So less than I thought, but definitely more than I (or my family) want to receive and then deal with manually! Incidentally, the numbers I blocked by using the Spamhaus block lists proves to be about 50% of the total, making them a pretty useful resource.

However, I was somewhat surprised that that one had managed to get past my defences when all the others had failed, so I had a closer look at the email and the headers that describe it’s path through the internet, and on inspection it’s clearly one-man-and-a-dog based somewhere in Essex trying to phish details of Abbey National building society accounts, using what appears to be a normal email client. It’s definitely not your normal bulk spam emailing anyway.

I’m vaguely curious about how he got hold of my email address, but not enough to do anything much about it, so I’ve simply added him to a blacklist on the server, and he is now history too. As the A-Team used to say, “I love it when a plan comes together!”

“Spam, lovely Spam, wonderful Spam.”

SPAM is a tinned meat product, that judging from its longevity, must be enjoyed by some people. Spam on the other hand is universally hated, and apparently now accounts for over 95% of all email that is sent, or in excess of 200 billion emails a day. 80% of those are sent by one of only 200 or so spammers around the world. As a result of this the IT industry wastes an inordinate amount of time, money and resources filtering out the vast majority of this rubbish before it ever reaches the end-users of most email systems. The former became associated with the latter by way of a 1970’s sketch from Monty Pythons Flying Circus.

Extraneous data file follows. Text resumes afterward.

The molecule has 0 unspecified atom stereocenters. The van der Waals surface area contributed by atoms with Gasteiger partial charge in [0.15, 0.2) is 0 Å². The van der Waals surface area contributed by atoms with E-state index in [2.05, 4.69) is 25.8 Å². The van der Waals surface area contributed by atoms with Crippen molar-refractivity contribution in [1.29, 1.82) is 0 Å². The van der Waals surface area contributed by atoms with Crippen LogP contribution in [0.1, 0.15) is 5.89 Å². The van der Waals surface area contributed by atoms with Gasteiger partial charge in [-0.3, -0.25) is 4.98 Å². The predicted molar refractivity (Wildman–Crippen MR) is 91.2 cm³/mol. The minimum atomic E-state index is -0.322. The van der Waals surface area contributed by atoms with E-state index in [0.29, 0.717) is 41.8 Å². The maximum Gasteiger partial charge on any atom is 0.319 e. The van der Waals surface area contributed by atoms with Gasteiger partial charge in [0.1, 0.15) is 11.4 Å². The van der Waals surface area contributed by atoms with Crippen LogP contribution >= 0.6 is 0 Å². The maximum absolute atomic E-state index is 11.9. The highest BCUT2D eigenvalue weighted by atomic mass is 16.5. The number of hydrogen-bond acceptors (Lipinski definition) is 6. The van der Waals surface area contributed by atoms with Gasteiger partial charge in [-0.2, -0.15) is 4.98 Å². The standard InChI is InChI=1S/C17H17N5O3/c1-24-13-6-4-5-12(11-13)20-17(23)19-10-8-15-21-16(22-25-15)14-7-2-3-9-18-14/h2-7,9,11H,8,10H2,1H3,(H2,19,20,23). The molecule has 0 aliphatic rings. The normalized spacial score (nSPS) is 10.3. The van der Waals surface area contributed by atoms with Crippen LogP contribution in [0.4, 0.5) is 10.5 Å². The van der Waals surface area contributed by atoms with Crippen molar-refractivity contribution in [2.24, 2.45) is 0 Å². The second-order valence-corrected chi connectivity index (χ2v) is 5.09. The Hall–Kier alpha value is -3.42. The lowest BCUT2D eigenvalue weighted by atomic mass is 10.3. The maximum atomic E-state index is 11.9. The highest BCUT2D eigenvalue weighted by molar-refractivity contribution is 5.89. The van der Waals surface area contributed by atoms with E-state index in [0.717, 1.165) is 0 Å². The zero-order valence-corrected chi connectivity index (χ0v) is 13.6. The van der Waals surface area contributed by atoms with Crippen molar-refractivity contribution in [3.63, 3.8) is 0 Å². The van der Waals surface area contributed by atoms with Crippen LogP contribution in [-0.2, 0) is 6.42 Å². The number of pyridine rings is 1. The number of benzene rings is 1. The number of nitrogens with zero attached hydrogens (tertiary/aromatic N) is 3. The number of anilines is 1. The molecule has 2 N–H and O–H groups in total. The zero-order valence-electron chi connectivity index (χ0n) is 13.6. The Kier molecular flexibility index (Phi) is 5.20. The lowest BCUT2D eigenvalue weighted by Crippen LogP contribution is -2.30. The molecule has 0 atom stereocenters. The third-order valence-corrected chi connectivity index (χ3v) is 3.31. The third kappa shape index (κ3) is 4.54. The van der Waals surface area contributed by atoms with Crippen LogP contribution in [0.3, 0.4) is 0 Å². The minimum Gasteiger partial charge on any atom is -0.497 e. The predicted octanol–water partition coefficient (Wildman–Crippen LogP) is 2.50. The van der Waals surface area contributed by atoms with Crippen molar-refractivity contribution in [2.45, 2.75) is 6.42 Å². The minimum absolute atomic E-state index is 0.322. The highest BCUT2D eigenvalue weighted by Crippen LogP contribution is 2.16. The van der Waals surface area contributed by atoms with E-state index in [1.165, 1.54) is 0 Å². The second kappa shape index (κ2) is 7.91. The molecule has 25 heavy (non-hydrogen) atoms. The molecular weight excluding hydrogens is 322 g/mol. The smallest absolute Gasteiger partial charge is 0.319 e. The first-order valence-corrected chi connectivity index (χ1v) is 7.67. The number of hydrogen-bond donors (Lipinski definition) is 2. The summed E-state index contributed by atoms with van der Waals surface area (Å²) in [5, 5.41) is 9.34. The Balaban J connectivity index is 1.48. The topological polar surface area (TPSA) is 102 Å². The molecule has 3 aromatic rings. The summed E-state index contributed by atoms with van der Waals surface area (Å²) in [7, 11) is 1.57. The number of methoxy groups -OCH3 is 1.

Why do I mention this? Well, for historical reasons, I run my own mailserver here at home. This has advantages and disadvantages. The main disadvantage is that setting one up is quite complex, and getting it exactly right is essential, otherwise you can easily set up what is known as an open relay, which allows anyone to send email using your email server – and the people who would quickly take advantage of this are spammers. A faster way to get your ISP connection terminated is probably hard to find.